In a parallel circuit, there is more than one resistor (bulb) and they are arranged on many paths. This means electricity (electrons) can travel from one end of the cell through many branches to the other end of the cell.

Look at the illustration below involving two resistors in a parallel circuit:

 

You will notice from the above that there is more than one path:
PATH 1: A-B-C-D-E-F and back to A.
PATH 2: A-B-C-G-H-D-E-F and back to A.

From the above, it is clear that electricity from the cell can take either path A or Path B to return to the cell. The great thing about parallel circuits is that, even when one resistor (bulb) burns out, the other bulbs will work because the electricity is not flowing through one path.

Think of all the light bulbs in your home. If one bulb burns out, the other bulbs in the rooms still work.

Another great thing is that the bulbs in a parallel circuit do not dim out like the case in series circuits. This is because the voltage across one branch is the same as the voltage across all other branches.

What is a short circuit?

genetics of mother and son

A simple, well-designed circuit, as discussed earlier, has a cell providing current along a path (wire), to a load (resistor) and back to the other end of the cell as shown in this diagram.

As the voltage gets to the resistor (load), there is a power drop, because the resistor uses some of the electricity up to produce heat and light. This means that the voltage that ends up at the other side of the cell is reduced.

In a short circuit, there is no load. For many reasons, the wires in a circuit can find a short-cut, bypassing the load (and other components). This causes the same voltage from the cell to flow to the other end of the cell. When this happens the high voltage causes the wires to heat up and catch fire.

Can you think of some reasons why there could be a short circuit?
Here are a few:

Wires may loose their insulation and touch each other in the circuit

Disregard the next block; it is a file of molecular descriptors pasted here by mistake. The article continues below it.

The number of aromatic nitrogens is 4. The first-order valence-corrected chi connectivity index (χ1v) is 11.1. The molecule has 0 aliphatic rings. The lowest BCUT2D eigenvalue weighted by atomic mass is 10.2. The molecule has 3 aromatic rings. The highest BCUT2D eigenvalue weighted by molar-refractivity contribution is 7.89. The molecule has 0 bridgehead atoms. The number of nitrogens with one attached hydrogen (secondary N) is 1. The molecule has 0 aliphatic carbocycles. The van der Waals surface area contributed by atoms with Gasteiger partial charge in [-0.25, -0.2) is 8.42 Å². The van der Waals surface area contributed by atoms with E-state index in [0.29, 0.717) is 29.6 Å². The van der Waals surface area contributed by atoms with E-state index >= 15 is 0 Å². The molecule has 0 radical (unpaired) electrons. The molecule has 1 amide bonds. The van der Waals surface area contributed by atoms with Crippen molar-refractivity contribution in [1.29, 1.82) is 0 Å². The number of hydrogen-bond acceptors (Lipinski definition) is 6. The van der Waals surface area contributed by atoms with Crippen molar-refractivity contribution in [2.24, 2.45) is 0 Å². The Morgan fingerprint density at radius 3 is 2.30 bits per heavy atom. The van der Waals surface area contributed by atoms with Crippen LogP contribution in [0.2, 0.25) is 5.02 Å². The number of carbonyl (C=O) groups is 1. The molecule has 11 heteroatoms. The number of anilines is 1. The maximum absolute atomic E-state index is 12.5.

There could be a fault (improper wiring) in a device
Intentionally connecting both ends of a cell / battery with wires. This causes a massive drain of electricity and the battery looses its power in a very short time.

A short circuit can cause heating, melting of wires, harmful smoke and smell, and blinding light (like what you see during welding)

Circuit protection

It is very important that electrical devices in homes, cars, aeroplanes and other complex machines are protected from higher voltage than the wires are designed to take — otherwise, the devices can break and even catch fire.

In real life electrical circuits, it is possible that wires (conductors) loose their insulation and come into contact with the ground or other conductors. If that happens, the voltage in the wire will have no resistor (load) and the same high voltage will be returned to the source of power.

This can result in overheating, as there is way too much voltage than the wires can take. Overheating will then cause melting and eventually a break (open) in the circuit.

One way to protect a circuit is to add a fuse, circuit breaker or thermal breaker to the circuit.

These work in similar ways, but let us consider a fuse in more detail:

A Fuse

A fuse is simply a strip of alloy wire (made of bismuth and tin), which is connected to the circuit. The fuse is usually designed to take specific volumes of electricity (voltage). For example is a 3amp fuse is fixed into a circuit — it cannot take any more than 3amps of electricity. If for any reason, there is a surge or increase in the voltage, the fuse will melt immediately and break. This will stop the flow of high voltage and prevent any potential damage to the circuit or device.